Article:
Management Improvement Methodologies – TQM, Six Sigma, and Lean
Techniques and methodologies for improving productivity and profitability of business enterprises are continually refined and marketed by consulting firms and business schools. Examples include TQM, Six Sigma, and Lean. They provide models for potential application to improving the operations of public institutions.
DifferenceBetween.com (references below) writes:
“In a time where quality can be considered as an important aspect in operating a business successfully, getting to know the difference between TQM and Six Sigma can be helpful to those interested in the effective tools to improve quality in organizations. Organizations ultimate objective is to achieve success through customer satisfaction. Therefore, both TQM (Total Quality Management) and Six Sigma can be identified as time-tested tools that can be used to enhance the quality of products, as well as services.”
“For successful running and continuous development of a business, both lean and six-sigma play a vital role. Though six-sigma is based upon philosophy and lean is based upon techniques, both business strategies run side by side to take a business up to sky limits. Lean is one of those key techniques, which are a part of six-sigma methodology.”
DifferenceBetween.com summarizes the three methodologies as follows:
“What is TQM?
“Everyone who is related to an organization from top to bottom has a huge responsibility in providing quality products or services. There are various quality tools and philosophies such as TQM are practiced at organizations for this purpose. TQM can be considered as a business philosophy which explains the ways of managing people and business processes in order to ensure customer satisfaction at every stage of the business.
“There are several objectives related to TQM such as:
- achieving zero defects and rejects in products
- zero breakdowns of machines and equipment
- 100% on time delivery of products and services to the customers
- continuous improvements in the processes in order to get the things right at the first time
- employee empowerment for better customer experience
“In order to achieve quality throughout the processes, in some organizations, there are quality inspectors appointed at each stage of the process to detect the errors or defects in them. This ensures that the customers will receive quality products from the producers.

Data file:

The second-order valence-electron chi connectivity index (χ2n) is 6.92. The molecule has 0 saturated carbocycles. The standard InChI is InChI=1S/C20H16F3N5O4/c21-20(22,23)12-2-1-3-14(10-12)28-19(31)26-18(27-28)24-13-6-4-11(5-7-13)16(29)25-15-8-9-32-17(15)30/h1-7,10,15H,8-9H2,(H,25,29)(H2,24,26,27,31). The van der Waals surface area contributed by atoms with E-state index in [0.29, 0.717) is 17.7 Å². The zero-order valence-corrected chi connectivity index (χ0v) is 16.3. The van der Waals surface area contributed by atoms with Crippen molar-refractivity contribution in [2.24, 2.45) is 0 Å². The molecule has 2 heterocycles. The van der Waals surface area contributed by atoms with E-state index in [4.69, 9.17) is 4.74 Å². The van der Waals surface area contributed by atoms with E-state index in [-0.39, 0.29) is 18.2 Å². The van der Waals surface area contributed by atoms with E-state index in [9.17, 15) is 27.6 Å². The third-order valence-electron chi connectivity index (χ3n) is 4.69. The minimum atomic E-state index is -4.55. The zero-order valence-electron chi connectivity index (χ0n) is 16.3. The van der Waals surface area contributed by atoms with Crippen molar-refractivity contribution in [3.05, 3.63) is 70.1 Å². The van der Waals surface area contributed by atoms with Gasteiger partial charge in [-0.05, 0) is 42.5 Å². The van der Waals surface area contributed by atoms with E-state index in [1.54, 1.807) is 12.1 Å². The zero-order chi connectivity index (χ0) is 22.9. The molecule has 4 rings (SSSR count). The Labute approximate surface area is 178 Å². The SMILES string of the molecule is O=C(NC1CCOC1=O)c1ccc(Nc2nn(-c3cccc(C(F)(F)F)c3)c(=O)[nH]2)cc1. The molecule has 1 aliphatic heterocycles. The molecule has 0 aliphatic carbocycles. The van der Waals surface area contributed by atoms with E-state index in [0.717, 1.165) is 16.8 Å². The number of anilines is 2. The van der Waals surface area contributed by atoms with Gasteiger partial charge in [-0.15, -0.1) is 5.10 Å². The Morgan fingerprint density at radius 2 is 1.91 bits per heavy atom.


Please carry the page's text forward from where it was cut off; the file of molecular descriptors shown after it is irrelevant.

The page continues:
“What is Six Sigma?
“Six Sigma can be identified as a tool of measuring the quality that drives towards perfection. It is fairly a new concept that focuses on continuous quality improvements for achieving near perfection by limiting the number of possible defects to less than 3.4 defects per million.
“The fundamental objective of the Six Sigma methodology is to implement a strategy for process improvements using two Six Sigma sub-methodologies known as DMAIC and DMADV. DMAIC stands for Defines, Measures, Analyzes, Improves and Control of processes. It is a particular type of an improvement system for existing processes that are below the specification that are moving towards the incremental improvements.
“DMADV stands for Define, Measure, Analyze, Design, Verify, and it is an improvement system used to develop new processes or products at Six Sigma quality levels. It can also be used even if a current process requires an additional improvement.”
What is Lean?
“Lean is improving flow process of any product during its production. In simple words, lean focuses on reducing wastes during any process and ultimately raise the speed of process. There are two concepts of lean. One concept is called “Just-in-time” and the other one is “Jidoka”. “Just-in-time” means organizing a production process in such a manner that chances of accumulating stock will be reduced up to minimum level. On the other hand, Jidoka means indicating and preventing any wrong points in production line, which could become a cause of producing bad product. The flow chart of lean is such that: identifying value, defining value stream, determining flow of process, defining pull and finally improving process. Because, lean deals with over production, therefore it is inventory based.”
Topic, subject and Atlas course
DifferenceBetween.com (2014), Difference Between TQM and Six Sigma, at http://www.differencebetween.com/difference-between-tqm-and-vs-six-sigma/, accessed 20 January 2017.
DifferenceBetween.com (2011), Difference Between Lean and Six Sigma, at http://www.differencebetween.com/difference-between-lean-and-six-sigma/, accessed 20 January 2017.
Page created by: Ian Clark, last modified on 20 January 2017.
Image: DifferenceBetween.com (2014), Difference Between TQM and Six Sigma, at http://www.differencebetween.com/difference-between-tqm-and-vs-six-sigma/, accessed 20 January 2017.